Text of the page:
In other words, the example of Jesus is one the married the so-called progressives demand for justice now and the so-called moderates desire to make change through a measured process. And I believe that this model is essential for us in this moment of American history, not only if we’re going to win the election, but if we’re actually going to be effective agents of change in the next administration. The truth is that we need each other- progressives and moderates- if we’re going to transform this nation into the more just and equal country we hope for. We’re not each others enemies, and as long as we act as if we are, we significantly stifle our ability to bring about the change that we long for.Progressives need moderates, because the truth is that if we don’t seek to convince people across this country that our answers will actually benefit them and the country as a whole, they’re not going to vote for us. Super Tuesday gave us a glimpse into the truth of this- Senator Sanders believed that he had built a broad and diverse coalition among people of color in the South, and yet badly lost the black vote to a so-called “moderate” Vice President Biden. Why? Most analysis shows that the progressive failed to convince voters that their vision was even possible and could ultimately beat President Trump. Because progressives have relied primarily on their righteous indignation and allowed group think to take over making them believe that “everyone” would simply see how right their way was, they have left behind what looks like a majority of the country.
Moderates, likewise, need progressives. The truth is that there are major aspects of our system that are broken, and there are far too many political and business leaders that are content to keep things as they are because it benefits them instead of everyone else. To simply write off the real anger and outrage of the progressive coalition (and even the anger of the far right) shows that moderates are truly out of touch with the lived reality of so many Americans- especially minorities. We got a glimpse of this in the Nevada Primary race, where Senator Sanders mobilized an overwhelming majority of Latinx voters across the state who have suffered under both Trump and Obama era policies regarding healthcare, immigration, and education. To tell these voters that we really need is a return to Obama era policies is not only offensive, but is in itself unjust. A promise of a return to the way things have been is unacceptable, and unless moderates wake up to the new for what Elizabeth Warren called “big structural change”, we will likewise isolate a majority of the country.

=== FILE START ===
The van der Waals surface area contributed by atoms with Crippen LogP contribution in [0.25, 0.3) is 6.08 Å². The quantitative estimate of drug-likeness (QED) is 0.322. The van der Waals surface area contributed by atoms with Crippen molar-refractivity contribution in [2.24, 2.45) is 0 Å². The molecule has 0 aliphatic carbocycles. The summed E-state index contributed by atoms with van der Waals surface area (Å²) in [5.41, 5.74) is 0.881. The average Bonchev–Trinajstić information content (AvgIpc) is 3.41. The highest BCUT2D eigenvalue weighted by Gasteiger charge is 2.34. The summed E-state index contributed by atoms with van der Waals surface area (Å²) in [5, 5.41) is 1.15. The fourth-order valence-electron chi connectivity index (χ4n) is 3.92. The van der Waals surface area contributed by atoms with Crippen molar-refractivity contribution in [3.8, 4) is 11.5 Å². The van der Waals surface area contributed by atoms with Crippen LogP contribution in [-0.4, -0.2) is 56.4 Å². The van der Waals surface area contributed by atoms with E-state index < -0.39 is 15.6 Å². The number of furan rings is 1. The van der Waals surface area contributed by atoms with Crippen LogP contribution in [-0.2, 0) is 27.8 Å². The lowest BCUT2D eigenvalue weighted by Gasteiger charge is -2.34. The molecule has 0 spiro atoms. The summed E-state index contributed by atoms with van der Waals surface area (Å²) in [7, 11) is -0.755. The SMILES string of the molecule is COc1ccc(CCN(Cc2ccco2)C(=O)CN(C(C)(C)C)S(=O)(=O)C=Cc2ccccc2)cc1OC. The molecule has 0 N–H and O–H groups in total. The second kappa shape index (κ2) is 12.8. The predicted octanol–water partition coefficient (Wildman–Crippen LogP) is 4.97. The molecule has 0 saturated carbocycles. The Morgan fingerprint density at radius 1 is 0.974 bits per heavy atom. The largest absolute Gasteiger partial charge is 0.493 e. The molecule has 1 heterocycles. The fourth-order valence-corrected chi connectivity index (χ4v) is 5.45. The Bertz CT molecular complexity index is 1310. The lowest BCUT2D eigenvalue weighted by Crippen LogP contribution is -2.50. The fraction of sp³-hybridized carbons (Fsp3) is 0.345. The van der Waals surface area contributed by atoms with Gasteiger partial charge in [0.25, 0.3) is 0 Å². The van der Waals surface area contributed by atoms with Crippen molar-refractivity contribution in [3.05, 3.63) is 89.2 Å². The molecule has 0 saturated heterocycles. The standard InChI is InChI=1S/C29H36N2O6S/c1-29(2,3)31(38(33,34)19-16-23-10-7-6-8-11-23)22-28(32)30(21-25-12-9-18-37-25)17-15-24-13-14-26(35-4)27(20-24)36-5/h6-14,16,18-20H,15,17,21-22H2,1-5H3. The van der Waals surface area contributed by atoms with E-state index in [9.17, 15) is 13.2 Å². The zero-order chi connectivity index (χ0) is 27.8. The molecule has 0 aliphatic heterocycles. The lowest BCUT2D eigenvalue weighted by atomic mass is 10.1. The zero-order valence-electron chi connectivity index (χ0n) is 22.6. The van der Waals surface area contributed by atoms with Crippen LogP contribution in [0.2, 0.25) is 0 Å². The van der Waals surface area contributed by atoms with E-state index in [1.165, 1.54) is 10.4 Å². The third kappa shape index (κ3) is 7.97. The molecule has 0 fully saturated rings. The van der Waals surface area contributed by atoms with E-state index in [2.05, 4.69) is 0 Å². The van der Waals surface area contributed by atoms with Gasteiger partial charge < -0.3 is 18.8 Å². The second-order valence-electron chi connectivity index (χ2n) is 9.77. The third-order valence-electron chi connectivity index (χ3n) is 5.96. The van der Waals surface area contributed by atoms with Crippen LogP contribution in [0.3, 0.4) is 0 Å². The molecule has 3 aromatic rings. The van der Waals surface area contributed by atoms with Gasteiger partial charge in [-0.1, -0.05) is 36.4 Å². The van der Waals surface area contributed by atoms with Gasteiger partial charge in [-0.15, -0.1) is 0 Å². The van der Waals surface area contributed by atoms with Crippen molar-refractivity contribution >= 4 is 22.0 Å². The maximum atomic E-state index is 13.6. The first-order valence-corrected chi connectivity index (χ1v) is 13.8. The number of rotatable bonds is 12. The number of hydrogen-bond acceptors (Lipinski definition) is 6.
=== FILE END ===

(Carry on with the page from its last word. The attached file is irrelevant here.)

Both the progressive and moderate Democrat approach to transforming our country are necessary to create substantive and lasting change. Our experience and perspective may lead us to different dispositions in our political engagement, but the truth is we both by and large want the same things. We want a country that works better for everyone, especially minorities and the disadvatanged. We want a democracy free from political corruption and corporate greed. We want everyone to have access to adequate healthcare, a good education, and a chance to build a prosperous life without crushing debt. We all know that we must take drastic action to reverse climate change, and we all desire a robust approach to address the systemic racism that has been infused into the fabric of our national identity. We may disagree on how this should happen, but we do agree that these things should happen.
So then, what are we to do? The fact is we do have two candidates that starkly represent these two positions. Some of us support one and some of us support the other. And we’re likely going to be frustrated by one another as the fight between the two campaigns gets even more aggressive in the coming months. The truth is that I don’t have any answers. My hope is that whomever becomes the Democratic nominee will choose a Vice President and administration officials that represent the other side of the party- because again, we need both the “progressive” and “moderate” energies in order to create lasting change in this country. But my bigger hope is that we would reflect on and remember that when we’re feeling the most angst and frustration between now and November, that our Democratic “others” are by and large our siblings in the fight for a better future of our country. Both sides energies are essential. And generally we’re fighting for similar ends.
If we can remind ourselves of these things, then maybe our own fears will be quelled just a little bit more, and maybe we won’t sling so much mud at each other. Maybe our debates will become a little more civil, and the message that we send to the rest of the nation is not that our party is hopelessly divided by enemies within, but that change is possible and that there is a light at the end of this exhausting and terrifying tunnel after all. Maybe, just maybe. It seems well worth a try.